Apart from the issues around uses of the photo, is anything ethically sketchy going on in the situation, anything that you have responsibility for? Did you start this war? Should you be helping the victim? Is the director bullying the model?
The situation and the uses interact. Are you staging the scene, for a photo that might turn up as “news” later? You have a duty to those viewers of “news” whether you like it or not. Your photo, by its very functioning, is going to bring them together with a false/staged subject in a way that feels true but is not. What are you going to do about that?
It is tempting to argue that a photo is subjective, that if someone sees an ethical failing in it, then that’s their fault. This is to ignore the fact that photos do function, they do show, they are made to be read. If you refuse to take any responsibility for the ways photos can be read then what, exactly, are you doing with that camera? Are you not attempting to communicate something?
Your duties start here before you press the shutter.
You need to consider both the nuts and bolts of the situation, and the potential uses of the photo(s) you’re involved in. You need to keep in mind the way the photo functions, its nature. While you cannot foresee every possible use of the photo, you should consider the ones that are reasonable, that are likely, and consider what duties to subject and viewer thereby fall on you.
If you’re a journalist photographing a protest, you might consider your subjects to be sources and thus deserving of anonymity. If you’re a police photographer photographing the same thing, you may have a different duty to your subjects. If you’re a police photographer disguised as a press photographer, you’ve created a sketchy ethical situation and should re-evaluate your life choices.
If you’re photographing a flower in your backyard, perhaps your only duty to subject is to not show yourself to be a lousy gardener. Your only duty to your Instagram viewers might be to make a pretty picture.
After the shot is made, a new world opens up. The photographer, the editor, the picture editor, the publisher are all involved now. You, collectively, have some limited control over the use of the photo.
You, collectively, still have a set of duties to subject and viewer. You control, to a degree, the ways this photo is seen; you control, to a degree, the way the photo might be “read,” what meaning a viewer might make of it.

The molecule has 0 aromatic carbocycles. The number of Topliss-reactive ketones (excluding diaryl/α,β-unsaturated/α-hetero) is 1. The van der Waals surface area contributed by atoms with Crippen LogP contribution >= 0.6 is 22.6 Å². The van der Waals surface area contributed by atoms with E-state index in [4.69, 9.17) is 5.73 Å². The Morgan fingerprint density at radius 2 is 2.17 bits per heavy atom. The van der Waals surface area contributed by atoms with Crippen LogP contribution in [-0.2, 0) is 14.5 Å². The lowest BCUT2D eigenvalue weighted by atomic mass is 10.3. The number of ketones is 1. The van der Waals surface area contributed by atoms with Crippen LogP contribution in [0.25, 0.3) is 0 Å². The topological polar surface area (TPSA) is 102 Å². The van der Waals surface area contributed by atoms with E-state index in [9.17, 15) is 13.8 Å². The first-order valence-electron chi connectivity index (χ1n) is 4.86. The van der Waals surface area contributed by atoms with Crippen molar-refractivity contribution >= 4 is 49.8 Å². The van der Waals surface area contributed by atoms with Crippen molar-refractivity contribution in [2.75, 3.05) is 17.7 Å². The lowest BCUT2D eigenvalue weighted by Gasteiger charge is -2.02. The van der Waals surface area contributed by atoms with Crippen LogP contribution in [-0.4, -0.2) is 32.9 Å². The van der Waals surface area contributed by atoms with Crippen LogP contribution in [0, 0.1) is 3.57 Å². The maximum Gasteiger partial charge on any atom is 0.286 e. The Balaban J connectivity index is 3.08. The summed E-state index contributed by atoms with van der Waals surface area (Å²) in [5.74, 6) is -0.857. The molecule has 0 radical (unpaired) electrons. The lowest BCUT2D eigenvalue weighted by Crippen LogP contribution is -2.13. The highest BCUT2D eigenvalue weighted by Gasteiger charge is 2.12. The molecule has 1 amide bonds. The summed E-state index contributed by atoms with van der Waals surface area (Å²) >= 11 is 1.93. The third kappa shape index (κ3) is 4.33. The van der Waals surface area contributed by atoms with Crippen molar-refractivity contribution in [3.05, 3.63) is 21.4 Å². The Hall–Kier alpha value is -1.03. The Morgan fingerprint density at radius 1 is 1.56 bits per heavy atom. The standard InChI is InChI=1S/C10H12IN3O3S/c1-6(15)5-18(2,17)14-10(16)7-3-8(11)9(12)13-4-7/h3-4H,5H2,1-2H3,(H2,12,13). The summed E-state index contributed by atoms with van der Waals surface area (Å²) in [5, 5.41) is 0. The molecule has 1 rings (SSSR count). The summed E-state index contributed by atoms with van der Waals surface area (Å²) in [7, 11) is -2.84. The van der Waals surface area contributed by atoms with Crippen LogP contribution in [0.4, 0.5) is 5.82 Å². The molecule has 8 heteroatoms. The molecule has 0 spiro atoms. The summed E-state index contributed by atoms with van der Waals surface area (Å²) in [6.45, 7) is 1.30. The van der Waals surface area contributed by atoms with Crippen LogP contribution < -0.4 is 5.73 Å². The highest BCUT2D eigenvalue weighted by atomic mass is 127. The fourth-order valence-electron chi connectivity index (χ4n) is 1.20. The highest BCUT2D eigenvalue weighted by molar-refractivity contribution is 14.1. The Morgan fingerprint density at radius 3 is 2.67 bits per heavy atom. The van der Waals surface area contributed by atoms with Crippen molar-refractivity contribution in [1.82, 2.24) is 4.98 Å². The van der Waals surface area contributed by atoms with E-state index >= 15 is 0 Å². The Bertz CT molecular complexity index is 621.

You control, in a limited way, how viewer and subject will be brought together into the real-seeming presence that the photo creates.
You wouldn’t just wing it if you were introducing your current best crush to your parents, and you shouldn’t just wing it here. Think about what duties you have to subject and viewer, and try your best to perform those duties well.
The photograph connects the situation to the use. It connects the subject to the viewer in a realistic albeit imaginative way. You do not control everything about this, but nor are you helpless (whatever role you play.) This intimate, forceful, real-seeming, connection of subject to viewer carries with it obligations, duties that fall on your shoulders.
You get to decide what those duties are, but you cannot shrug them off. You’re trying to communicate here, right? You’re trying to make that connection between subject and viewer, you’re doing it on purpose because that is literally what photographers do. It comes with duties, with burdens.
Do your best.
The opinions expressed in this article are solely those of the author.
About the author: Andrew Molitor writes software by day and takes pictures by night. Molitor is based in Norfolk, Virginia, and does his best to obsess over gear, specs, or sharpness. You can find more of his writing on his blog.
Image credits: Header photo by nito103 / Depositphotos